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The Spokesman-Review Newspaper
Spokane, Washington  Est. May 19, 1883

A musical jack of all trades: Guitarist and singer-songwriter Lucas Brookbank Brown is a local music scene fixture

By Julien A. Luebbers For The Spokesman-Review

Lucas Brookbank Brown is a musical jack of all trades. Raised in Spokane, Brown has been involved in everything from local open mics to bands in a vast set of genres.

With the number of local projects he’s been involved in (including hip-hop fusion collective Kung Fu Vinyl), his guitar is a fixture of the local scene. But just last year, he took a step in a new direction, releasing his first solo work, the EP “Everything Means Something Out Here.”

It’s filled with country-tinged folk-rock in the spirit of contemporary greats like Jason Isbell and the Lumineers. Brown’s voice is very well-suited to the slightly twangy guitars and clean-cut drums. He composes pieces with a punctual and dynamic rock sound accompanied by real and sometimes witty lyrics.

On “Blow (The Wolf Song),” he sings, “One penny for your thoughts / ’cause I heard you were selling out” before breaking into a chorus that sonically recalls moments of Bob Dylan’s iconic “Like a Rolling Stone.” It’s a ’70s sound – but just one moment of a diverse and eclectic album.

It comes as a surprise that solo work is only a recent focus for Brown because listening to his EP, he seems totally comfortable in his sound. That comes to a certain extent from his chameleon-like role on the guitar.

“I’ve played in a lot of different bands and filled a lot of different roles as a guitar player in this scene,” he said. From an eight-piece soul combo to R&B and more, his guitar-playing CV is lengthy, to say the least. “But I was always writing songs on the back-burner,” Brown said.

“I didn’t really start playing any of my solo stuff until about three or four years ago.” But he’s made the most of that time, in recording the EP and taking to the road (pre-pandemic) to gather influence and experience across the West.

“I think those scenes definitely influenced me,” he said of his time in cities including Portland, Seattle and Bozeman. “The bluegrass-jam kind of folk scene out of Portland” was a particular influence. But most of the credit goes to his raising up locally and developing his craft here in Spokane.

“The Bartlett,” which is no longer around, “was a pretty formative place for me for doing my solo stuff,” Brown said. He found there “what I would call a kind of Spokane indie sound. That gravitated a lot around that place.”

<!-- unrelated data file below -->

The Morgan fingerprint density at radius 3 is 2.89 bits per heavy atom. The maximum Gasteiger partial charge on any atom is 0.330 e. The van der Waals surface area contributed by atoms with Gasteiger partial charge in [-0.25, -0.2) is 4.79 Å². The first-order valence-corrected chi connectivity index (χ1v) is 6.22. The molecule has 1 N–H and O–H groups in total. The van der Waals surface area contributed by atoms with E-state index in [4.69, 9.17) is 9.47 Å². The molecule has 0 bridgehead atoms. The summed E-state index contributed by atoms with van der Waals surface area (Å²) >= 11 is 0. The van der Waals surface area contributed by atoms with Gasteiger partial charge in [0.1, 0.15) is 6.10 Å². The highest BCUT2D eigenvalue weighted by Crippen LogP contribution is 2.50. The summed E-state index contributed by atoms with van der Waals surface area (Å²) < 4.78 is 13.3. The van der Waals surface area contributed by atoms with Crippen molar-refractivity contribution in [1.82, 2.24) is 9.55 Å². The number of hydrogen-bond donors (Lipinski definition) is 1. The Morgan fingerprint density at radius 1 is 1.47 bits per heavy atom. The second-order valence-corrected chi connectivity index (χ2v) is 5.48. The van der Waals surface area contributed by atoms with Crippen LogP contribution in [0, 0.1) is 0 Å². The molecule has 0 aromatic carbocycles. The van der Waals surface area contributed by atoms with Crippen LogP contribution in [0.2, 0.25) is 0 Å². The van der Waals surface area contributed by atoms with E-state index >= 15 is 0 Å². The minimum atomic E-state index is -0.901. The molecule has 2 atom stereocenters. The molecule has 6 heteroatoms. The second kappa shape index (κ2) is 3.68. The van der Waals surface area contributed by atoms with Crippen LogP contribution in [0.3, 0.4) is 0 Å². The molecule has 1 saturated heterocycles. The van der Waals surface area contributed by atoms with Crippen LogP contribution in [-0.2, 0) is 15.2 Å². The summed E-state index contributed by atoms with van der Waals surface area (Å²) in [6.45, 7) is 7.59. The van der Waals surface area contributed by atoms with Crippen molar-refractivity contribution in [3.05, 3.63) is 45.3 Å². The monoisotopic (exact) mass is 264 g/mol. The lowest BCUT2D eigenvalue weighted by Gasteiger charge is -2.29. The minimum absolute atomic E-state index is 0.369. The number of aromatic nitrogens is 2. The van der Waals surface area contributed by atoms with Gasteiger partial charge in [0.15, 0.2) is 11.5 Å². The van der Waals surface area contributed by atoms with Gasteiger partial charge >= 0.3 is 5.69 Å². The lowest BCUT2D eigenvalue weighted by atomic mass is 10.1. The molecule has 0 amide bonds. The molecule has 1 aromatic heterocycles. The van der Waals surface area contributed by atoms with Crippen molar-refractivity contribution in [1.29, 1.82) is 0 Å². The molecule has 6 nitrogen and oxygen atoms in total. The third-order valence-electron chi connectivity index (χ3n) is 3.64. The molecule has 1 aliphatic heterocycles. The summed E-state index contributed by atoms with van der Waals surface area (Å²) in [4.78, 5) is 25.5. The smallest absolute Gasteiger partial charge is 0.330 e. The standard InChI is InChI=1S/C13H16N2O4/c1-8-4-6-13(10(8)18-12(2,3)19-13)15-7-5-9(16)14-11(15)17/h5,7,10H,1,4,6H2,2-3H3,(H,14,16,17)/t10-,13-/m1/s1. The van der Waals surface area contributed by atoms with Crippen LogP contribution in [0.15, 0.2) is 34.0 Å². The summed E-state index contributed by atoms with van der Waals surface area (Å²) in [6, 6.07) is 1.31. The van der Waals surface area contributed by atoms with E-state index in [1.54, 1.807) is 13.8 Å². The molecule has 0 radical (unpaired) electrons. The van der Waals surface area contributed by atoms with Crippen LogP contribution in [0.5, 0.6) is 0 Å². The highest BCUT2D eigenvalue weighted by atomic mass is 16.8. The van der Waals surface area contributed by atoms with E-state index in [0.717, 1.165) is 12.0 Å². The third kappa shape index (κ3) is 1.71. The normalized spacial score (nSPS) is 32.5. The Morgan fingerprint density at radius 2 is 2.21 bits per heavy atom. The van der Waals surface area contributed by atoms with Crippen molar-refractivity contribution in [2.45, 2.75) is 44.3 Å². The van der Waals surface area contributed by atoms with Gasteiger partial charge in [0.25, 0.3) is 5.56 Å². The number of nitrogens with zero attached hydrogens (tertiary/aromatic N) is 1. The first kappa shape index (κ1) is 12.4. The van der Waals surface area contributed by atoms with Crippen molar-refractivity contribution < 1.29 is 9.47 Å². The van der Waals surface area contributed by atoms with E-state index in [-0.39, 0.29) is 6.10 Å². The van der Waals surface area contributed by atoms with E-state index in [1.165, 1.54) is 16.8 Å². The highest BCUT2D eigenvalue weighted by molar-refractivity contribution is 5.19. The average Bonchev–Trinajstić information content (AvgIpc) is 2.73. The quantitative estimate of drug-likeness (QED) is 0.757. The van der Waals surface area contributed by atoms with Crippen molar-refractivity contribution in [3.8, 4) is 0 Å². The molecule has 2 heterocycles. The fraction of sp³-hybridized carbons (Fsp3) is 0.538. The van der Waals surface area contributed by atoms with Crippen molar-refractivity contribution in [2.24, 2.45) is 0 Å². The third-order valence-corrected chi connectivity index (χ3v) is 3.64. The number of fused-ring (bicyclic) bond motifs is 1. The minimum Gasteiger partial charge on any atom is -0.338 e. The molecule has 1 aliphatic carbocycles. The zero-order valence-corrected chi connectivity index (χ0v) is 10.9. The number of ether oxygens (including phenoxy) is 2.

Of the tracks released on “Everything Means Something Out Here,” “Loneliness” is one of his favorites. “That’s the song that I found really resonates with a lot of my listeners,” and “it was written in the matter of just a few minutes.”

He recorded the demo tape on his own at home, playing each part over the top of the next. “My idea was to write something simple,” he said. When he brought it to the studio, though, the recording process was starkly different from the solo-home setup.

They recorded it live on an analog tape. As a result, the sound blends exceedingly well, the piano and guitars finding a perfect synergy. The lyrics are as he says: simple, with the chorus going, “you’re not the only one lonely now.”

The last track on the EP is my favorite, a softer, more intimate song that swells gently throughout. It sounds almost cathartic. Brown’s vocals are a little more distant and the guitars a little restrained until each reaches their climax. It ends the EP with energy and emotion.

With so much experience on the music scene, as a bandmember and an individual, releasing the EP gave Brown the tools to release records and the knowledge to do it again. He decided – seeing a need in the local community – to take his own EP as an opportunity to found a record label, Basaltic Records, with a friend, Brian McClatchey.

“It’s something that he’s just been interested in and passionate about for a long time,” he said of McClatchey. “He has more of a legal background and understands those inner workings better than I do. Whereas my side is more creative and networking.”

The pair released his EP and are now turning their focus to local talents in need of support in releasing their music.

In his time running open mics in town, Brown said “there’s a lot of good songs floating around in this town. There’s a lot of really good artists.” And with an established system for releasing records, “Why not help try and help some other people, as well?”

“There’s definitely an element of city pride, pride in our scene,” he said. “You don’t have to move to Seattle or Portland or L.A. or Nashville to have a healthy and happy music career.”

His label hopes to help support Spokane musicians locally, and they’ve even got a new artist joining the team in the coming months.

With “Everything Means Something Out Here” under his belt, Brown is set up for success in all kinds of fields, from his label to future music. The process taught him a lot, even though it didn’t all go to plan.

Particularly, things fell short in terms of promotion because of the pandemic. But rather than lament that loss, Brown added that this “is all the more motivation to put another one out.”

For more about Brown and Basaltic Records, go to and

Julien A. Luebbers can be reached at